El Limón is still a bafflingly isolated destination. Unserved by bus, it is only reachable aboard a motorised goods wagon that creeps, at a snail’s pace, through an almost century-old railway tunnel. Upon leaving the tunnel, the surroundings could be mistaken for a filmset. The charming station makes a forlorn impression, the warehouses of yesteryear are long gone, and it has been forever since a train was last spotted here. The hotel that Goovaerts had built in 1921 – intended for the workers that built the connecting tunnel – is thankfully still standing, its scarlet-red doors, balconies and balustrades kissed by the sun and marvellously contrasting with the surrounding vegetation. Perhaps it is the unexpectedness of this encounter, popping up like a mirage out of a no man’s land that leaves me feeling strangely moved.

An American Bruges

As long as he worked for private individuals, Augustin Goovaerts had it relatively easy. More obstacles could be foreseen for the large government projects, which were slower to start and more academic in style. The government palace Palacio de Calibío was to become Goovaerts’ biggest test yet: for this project he had designed a five-storey building with 315 offices, a large parliament room, and a residence for the governor. Later the palace became a centre for administration and was renamed to Palacio de la Cultura Rafael Uribe Uribe. Walking through the narrow corridors, under neo-Gothic arches and art deco lighting, between sturdy white columns with floral patterns, and past high wooden doors inlaid with sober stained glass, one experiences a very specific atmosphere that immediately creates an image of the time period. Where else on this tropical latitude, I wonder, are the echoes of the European interwar period so strong?

Today the palace is the pride of Medellín and a natural draw for tourists. But contemporaries of Goovaerts relentlessly ridiculed the project, considering it a malignant growth on Colombian soil. An increasingly intense polemic grew, especially in the liberal press. Goovaerts was accused of holding outdated views and being out of touch with the local culture and context. In order to distinguish themselves from the outdated capital Bogotá, people wanted functional government buildings to be built in Medellín, buildings adapted to the new modern times, where rationality ruled. But what did people get? Neo-Gothic! Walls from the Middle Ages! Church-like spires! His critics taunted the man, with a sometimes barely concealed tone of nationalism and anti-church sentiment. The newspaper El Heraldo de Antioquia denounced the ‘extremely narrow foreign view’ of the Belgian schemer. One Member of Parliament expressed fear that Goovaerts was transforming the city into an ‘American Bruges’. Colombia's most influential poet, León de Greiff, scornfully called the new government building ‘Goovaerts' Abbey.’ It was said that passers-by often made the sign of the cross as they passed the site, convinced that a church was under construction. The leading painter Pedro Nel Gómez described the construction as ‘prudish’.

Goovaerts was also ridiculed by caricaturists, an excellent victim considering he weighed 90 kg and was of colossal physique compared to local standards. His professional dignity was severely compromised, but he picked himself up, dusted himself off, and continued to work imperturbably.

By 1928, Goovaerts' imprint on Antioquia had become indelible. 74 schools and colleges, 6 slaughterhouses, 12 prisons, seven hospitals and 17 monuments and parks now bore his name as engineer and architect. He had also been involved in the design and construction of some thirty religious buildings. At this point he also had two large-scale projects under construction: the Palacio Nacional and the monumental Palacio de Calibío (today the Palacio de la Cultura Rafael Uribe Uribe). Goovaerts also taught and mentored young architects in Colombia, even paying for one of them to study architecture in Brussels.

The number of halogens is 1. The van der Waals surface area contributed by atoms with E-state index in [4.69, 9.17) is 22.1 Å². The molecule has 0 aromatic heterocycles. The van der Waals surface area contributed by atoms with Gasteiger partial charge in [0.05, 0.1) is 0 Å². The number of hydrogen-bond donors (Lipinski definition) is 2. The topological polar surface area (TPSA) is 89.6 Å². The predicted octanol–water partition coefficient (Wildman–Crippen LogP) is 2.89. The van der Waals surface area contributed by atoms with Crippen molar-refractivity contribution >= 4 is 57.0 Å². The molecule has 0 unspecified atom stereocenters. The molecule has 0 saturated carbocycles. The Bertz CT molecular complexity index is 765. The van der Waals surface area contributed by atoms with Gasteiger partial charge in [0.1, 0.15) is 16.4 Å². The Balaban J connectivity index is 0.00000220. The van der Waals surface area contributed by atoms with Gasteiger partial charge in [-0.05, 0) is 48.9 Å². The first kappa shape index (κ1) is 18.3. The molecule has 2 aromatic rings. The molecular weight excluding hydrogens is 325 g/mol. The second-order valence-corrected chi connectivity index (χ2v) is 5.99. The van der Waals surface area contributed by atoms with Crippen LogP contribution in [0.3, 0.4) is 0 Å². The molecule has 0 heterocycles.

However, the storm of criticism never really died down, and it is possible that this eventually wore Goovaerts down. On 30 July 1928, he wrote a parting letter ‘with a heart full of affection for Columbia’, before returning to Belgium.

Back in Belgium, Goovaerts worked on a few less spectacular projects. On 15 August 1939, he died of paratyphoid and leukaemia.

The Second Miracle

Goovaerts has remained an internationally unknown architect. His most important works -which have in many cases been adapted, were unfinished, or simply knocked down - found themselves in a region that was never in the spotlight, and attracted little or no foreign visitors. In Colombia too, interest in Goovaerts did not pick up again until the late 1980s. Only when his last major works were also threatened with demolition, did a counter-reaction grow. This brought about the restoration of the Palacio de Calibío in 1988. The once peaceful city of Medellín, meanwhile, had fallen prey to a merciless spiral of violence from gang wars, kidnappings and bombings. Amidst all the misery, a young historian, Luis Fernando Molina Londoño, took on the task of saving the architect from oblivion. He managed to track down Goovaerts' descendants in Belgium. When he first arrived in Belgium in 1992, he was received almost theatrically: the Colombian flag had been rolled out and the national anthem was sounded from loud speakers. The event was still crystal clear to him. ‘I was completely surprised, the tears streamed down my cheeks.’

In a letter written in 1991, before his first visit to Belgium, the Goovaerts family expressed their surprise at how young the Colombian researcher was. Molina explained to them the circumstances in which he was living and working: ‘With regard to my photo and your noting how young I look - the death rate in young people is very high in Medellín. I think I can even be considered pretty elderly at 30. In Colombia it is normal to see graffiti on the walls, which reads “Jesus lives… through a miracle”.’

So many years later, Medellín has once again become relatively serene. The world has rediscovered this city, it can be surprisingly pleasant to stay here, and the friendly Paisa’s will welcome you with open arms. Goovaerts’ name is also starting to reappear in travel guides and information brochures. In fact, those who visit the former Palacio de Calibío are now presented with a permanent exhibition all about this giant Belgian man. To not know who Goovaerts is, is no longer an option. Maybe that’s the second miracle.

  • Consulted Sources:
    Sint-Lukas Archives Brussels
    Le Journal de la Famille Goovaerts.
    Molina Londoño, Luis Fernando, Agustín Goovaerts y la arquitectura colombiana en los años veintes. Bogotá, 1998.